Glamour, Glamour, Glamour....

entry picture


Glamour, glamour, glamour!

Where does it come from?

What does it form?

At first I thought it comes from French.

But no! In Scottish is the wrench.

In old days it meant proper grammar,

Today it’s an eccentric drama,

It’s an alluring charm,

It intends to smarm.

They say: It’s a sophisticated life style,

No one cares if I give you a vile smile.

Wow! – I hear all around.

From Scottish comes this sound.

I finish my short story and…

Would like to give glory

To Celtic language and….

Close relative of Irish and Welsh.

I made an attempt some facts to refresh.


©Larisa Rzhepishevska (Odessa, Ukraine)

The 4th of December, 2011


◄ The First, The Second, The Third



<Deleted User> (6315)

Tue 6th Dec 2011 07:38

Hiya Larisa :o)

I had a friend (many years ago) whose parents where from Sotland, but differing areas.

Her father was from Glasgow and had a very broad, thick accent whilst her mother was from Elgin and had a very soft lilting accent.

When listening to them together you would have thought they were from differnt countries!!

p.s. Is that you on the picture?..joke :o) x

Profile image

Larisa Rzhepishevska

Mon 5th Dec 2011 09:25

Hello, John!
Thank you very much for the comment. Actually I don't speak here about people's pronunciation but about the etymology of some words. I remember quite well the words of professor Higgins in "My Fair Lady": The French they don't care what they do actually as long as they pronounce it properly; the Scots and the Irish leave you close to tears; there even are places where English completely disappears. In America they haven't used it for years. And...the main words: This is what the British population calls an elementary education. So, it's the question of education. I've heard many Americans, Australians and so on and understood that all depends on your culture, intelligence and education. You could be from not English speaking country but your English would be so good that no one ever guess where you've come from.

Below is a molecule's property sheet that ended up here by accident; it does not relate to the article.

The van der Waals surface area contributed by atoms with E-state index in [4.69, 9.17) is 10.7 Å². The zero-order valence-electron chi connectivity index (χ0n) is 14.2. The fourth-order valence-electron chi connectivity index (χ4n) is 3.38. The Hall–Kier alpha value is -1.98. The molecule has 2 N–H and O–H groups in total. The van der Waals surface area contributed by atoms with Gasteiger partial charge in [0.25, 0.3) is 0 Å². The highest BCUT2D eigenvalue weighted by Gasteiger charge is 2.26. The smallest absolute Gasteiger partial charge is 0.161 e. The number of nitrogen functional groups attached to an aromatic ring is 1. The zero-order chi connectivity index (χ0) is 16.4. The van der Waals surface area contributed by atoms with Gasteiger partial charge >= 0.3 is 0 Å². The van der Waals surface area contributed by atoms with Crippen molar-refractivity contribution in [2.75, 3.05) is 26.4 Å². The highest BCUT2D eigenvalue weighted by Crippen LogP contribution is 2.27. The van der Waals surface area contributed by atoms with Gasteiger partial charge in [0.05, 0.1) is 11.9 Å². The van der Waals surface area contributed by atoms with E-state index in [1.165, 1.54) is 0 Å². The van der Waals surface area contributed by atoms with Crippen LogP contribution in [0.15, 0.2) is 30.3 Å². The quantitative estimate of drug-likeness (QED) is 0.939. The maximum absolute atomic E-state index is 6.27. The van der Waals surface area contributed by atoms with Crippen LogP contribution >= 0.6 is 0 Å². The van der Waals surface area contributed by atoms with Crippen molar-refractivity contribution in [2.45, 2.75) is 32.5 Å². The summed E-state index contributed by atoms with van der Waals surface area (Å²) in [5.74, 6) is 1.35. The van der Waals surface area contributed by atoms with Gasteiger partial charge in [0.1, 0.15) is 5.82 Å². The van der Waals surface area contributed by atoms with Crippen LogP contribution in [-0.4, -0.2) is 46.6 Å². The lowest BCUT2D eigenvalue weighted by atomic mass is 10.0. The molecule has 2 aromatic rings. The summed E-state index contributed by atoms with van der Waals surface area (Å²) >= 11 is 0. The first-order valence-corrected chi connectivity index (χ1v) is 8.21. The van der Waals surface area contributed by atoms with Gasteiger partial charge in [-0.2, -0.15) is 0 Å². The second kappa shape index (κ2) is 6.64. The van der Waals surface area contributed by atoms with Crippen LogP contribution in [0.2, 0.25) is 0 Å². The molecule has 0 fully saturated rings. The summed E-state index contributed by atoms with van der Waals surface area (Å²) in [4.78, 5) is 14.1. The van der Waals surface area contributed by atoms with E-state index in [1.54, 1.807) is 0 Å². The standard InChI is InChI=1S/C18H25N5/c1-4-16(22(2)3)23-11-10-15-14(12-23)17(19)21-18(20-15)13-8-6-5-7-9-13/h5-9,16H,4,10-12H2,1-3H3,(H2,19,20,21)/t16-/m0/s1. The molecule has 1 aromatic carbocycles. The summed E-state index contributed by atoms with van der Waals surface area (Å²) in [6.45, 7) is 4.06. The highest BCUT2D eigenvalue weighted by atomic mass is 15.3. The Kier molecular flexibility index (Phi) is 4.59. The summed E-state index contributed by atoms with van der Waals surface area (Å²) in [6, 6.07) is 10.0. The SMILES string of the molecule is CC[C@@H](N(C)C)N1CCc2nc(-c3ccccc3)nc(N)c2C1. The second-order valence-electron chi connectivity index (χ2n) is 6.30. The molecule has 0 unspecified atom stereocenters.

As to Ukrainian it is very soft language. As Italian it sounds like music. The sounds of proper English I love so much.

Profile image

John Coopey

Mon 5th Dec 2011 00:07

Hello Larisa,
It's very interesting to hear how a Ukrainian hears the Scottish dialect. In some parts of Scotland the way they speak is almost unintelligible to an English person.
I once heard it said that English sounds like a glass of milk. French sounds like chocolate. German like a crunchy walnut. American English like bubblegum.
What would you say Ukrainian (or English) sounds like?

If you wish to post a comment you must login.

This site uses cookies. By continuing to browse, you are agreeing to our use of cookies.

Find out more Hide this message